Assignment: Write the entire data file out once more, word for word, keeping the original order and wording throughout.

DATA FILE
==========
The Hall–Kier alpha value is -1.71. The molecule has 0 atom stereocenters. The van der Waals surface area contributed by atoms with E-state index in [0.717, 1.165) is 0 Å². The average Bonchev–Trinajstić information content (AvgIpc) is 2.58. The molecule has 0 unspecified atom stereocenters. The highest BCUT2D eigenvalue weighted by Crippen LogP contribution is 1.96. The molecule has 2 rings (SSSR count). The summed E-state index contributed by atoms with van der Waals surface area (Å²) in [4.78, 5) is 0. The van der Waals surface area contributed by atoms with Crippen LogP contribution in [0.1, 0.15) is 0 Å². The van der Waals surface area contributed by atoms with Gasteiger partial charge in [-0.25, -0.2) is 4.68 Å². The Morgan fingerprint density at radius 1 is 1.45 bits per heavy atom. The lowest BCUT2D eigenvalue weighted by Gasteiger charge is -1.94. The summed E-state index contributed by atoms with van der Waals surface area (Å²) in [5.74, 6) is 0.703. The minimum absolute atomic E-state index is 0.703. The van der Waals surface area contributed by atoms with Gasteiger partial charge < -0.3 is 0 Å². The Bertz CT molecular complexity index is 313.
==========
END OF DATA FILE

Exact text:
The Hall–Kier alpha value is -1.71. The molecule has 0 atom stereocenters. The van der Waals surface area contributed by atoms with E-state index in [0.717, 1.165) is 0 Å². The average Bonchev–Trinajstić information content (AvgIpc) is 2.58. The molecule has 0 unspecified atom stereocenters. The highest BCUT2D eigenvalue weighted by Crippen LogP contribution is 1.96. The molecule has 2 rings (SSSR count). The summed E-state index contributed by atoms with van der Waals surface area (Å²) in [4.78, 5) is 0. The van der Waals surface area contributed by atoms with Crippen LogP contribution in [0.1, 0.15) is 0 Å². The van der Waals surface area contributed by atoms with Gasteiger partial charge in [-0.25, -0.2) is 4.68 Å². The Morgan fingerprint density at radius 1 is 1.45 bits per heavy atom. The lowest BCUT2D eigenvalue weighted by Gasteiger charge is -1.94. The summed E-state index contributed by atoms with van der Waals surface area (Å²) in [5.74, 6) is 0.703. The minimum absolute atomic E-state index is 0.703. The van der Waals surface area contributed by atoms with Gasteiger partial charge < -0.3 is 0 Å². The Bertz CT molecular complexity index is 313.